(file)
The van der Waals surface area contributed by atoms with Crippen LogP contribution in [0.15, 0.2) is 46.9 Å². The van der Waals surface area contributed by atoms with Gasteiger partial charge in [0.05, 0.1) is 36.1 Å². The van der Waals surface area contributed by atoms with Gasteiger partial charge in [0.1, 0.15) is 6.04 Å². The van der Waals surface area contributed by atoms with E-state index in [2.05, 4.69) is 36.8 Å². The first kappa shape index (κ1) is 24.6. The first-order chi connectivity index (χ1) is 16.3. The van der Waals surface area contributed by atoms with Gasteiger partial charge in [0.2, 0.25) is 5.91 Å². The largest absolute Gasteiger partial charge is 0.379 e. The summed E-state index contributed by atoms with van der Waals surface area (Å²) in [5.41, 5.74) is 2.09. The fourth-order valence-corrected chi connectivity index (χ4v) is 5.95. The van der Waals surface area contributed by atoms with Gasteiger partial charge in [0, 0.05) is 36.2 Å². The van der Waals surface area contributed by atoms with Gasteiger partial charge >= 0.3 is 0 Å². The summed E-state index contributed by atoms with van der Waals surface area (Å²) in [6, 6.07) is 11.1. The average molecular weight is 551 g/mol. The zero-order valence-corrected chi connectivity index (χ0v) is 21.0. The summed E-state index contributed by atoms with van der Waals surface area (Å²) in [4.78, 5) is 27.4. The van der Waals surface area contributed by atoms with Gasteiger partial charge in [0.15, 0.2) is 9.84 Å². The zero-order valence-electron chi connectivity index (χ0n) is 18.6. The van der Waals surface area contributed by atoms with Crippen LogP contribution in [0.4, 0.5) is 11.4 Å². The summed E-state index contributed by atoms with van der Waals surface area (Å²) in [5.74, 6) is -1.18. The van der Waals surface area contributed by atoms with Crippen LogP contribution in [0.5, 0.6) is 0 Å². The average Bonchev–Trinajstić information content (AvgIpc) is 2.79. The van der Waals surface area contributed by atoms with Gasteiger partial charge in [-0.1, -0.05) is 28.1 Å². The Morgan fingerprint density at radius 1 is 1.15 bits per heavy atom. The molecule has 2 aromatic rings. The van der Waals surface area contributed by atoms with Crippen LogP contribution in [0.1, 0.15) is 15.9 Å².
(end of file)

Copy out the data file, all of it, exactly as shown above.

The van der Waals surface area contributed by atoms with Crippen LogP contribution in [0.15, 0.2) is 46.9 Å². The van der Waals surface area contributed by atoms with Gasteiger partial charge in [0.05, 0.1) is 36.1 Å². The van der Waals surface area contributed by atoms with Gasteiger partial charge in [0.1, 0.15) is 6.04 Å². The van der Waals surface area contributed by atoms with E-state index in [2.05, 4.69) is 36.8 Å². The first kappa shape index (κ1) is 24.6. The first-order chi connectivity index (χ1) is 16.3. The van der Waals surface area contributed by atoms with Gasteiger partial charge in [0.2, 0.25) is 5.91 Å². The largest absolute Gasteiger partial charge is 0.379 e. The summed E-state index contributed by atoms with van der Waals surface area (Å²) in [5.41, 5.74) is 2.09. The fourth-order valence-corrected chi connectivity index (χ4v) is 5.95. The van der Waals surface area contributed by atoms with Gasteiger partial charge in [0, 0.05) is 36.2 Å². The van der Waals surface area contributed by atoms with Gasteiger partial charge >= 0.3 is 0 Å². The summed E-state index contributed by atoms with van der Waals surface area (Å²) in [6, 6.07) is 11.1. The average molecular weight is 551 g/mol. The zero-order valence-corrected chi connectivity index (χ0v) is 21.0. The summed E-state index contributed by atoms with van der Waals surface area (Å²) in [4.78, 5) is 27.4. The van der Waals surface area contributed by atoms with Gasteiger partial charge in [0.15, 0.2) is 9.84 Å². The zero-order valence-electron chi connectivity index (χ0n) is 18.6. The van der Waals surface area contributed by atoms with Crippen LogP contribution in [0.4, 0.5) is 11.4 Å². The summed E-state index contributed by atoms with van der Waals surface area (Å²) in [5.74, 6) is -1.18. The van der Waals surface area contributed by atoms with Crippen LogP contribution in [0.5, 0.6) is 0 Å². The average Bonchev–Trinajstić information content (AvgIpc) is 2.79. The van der Waals surface area contributed by atoms with Gasteiger partial charge in [-0.1, -0.05) is 28.1 Å². The Morgan fingerprint density at radius 1 is 1.15 bits per heavy atom. The molecule has 2 aromatic rings. The van der Waals surface area contributed by atoms with Crippen LogP contribution in [0.1, 0.15) is 15.9 Å².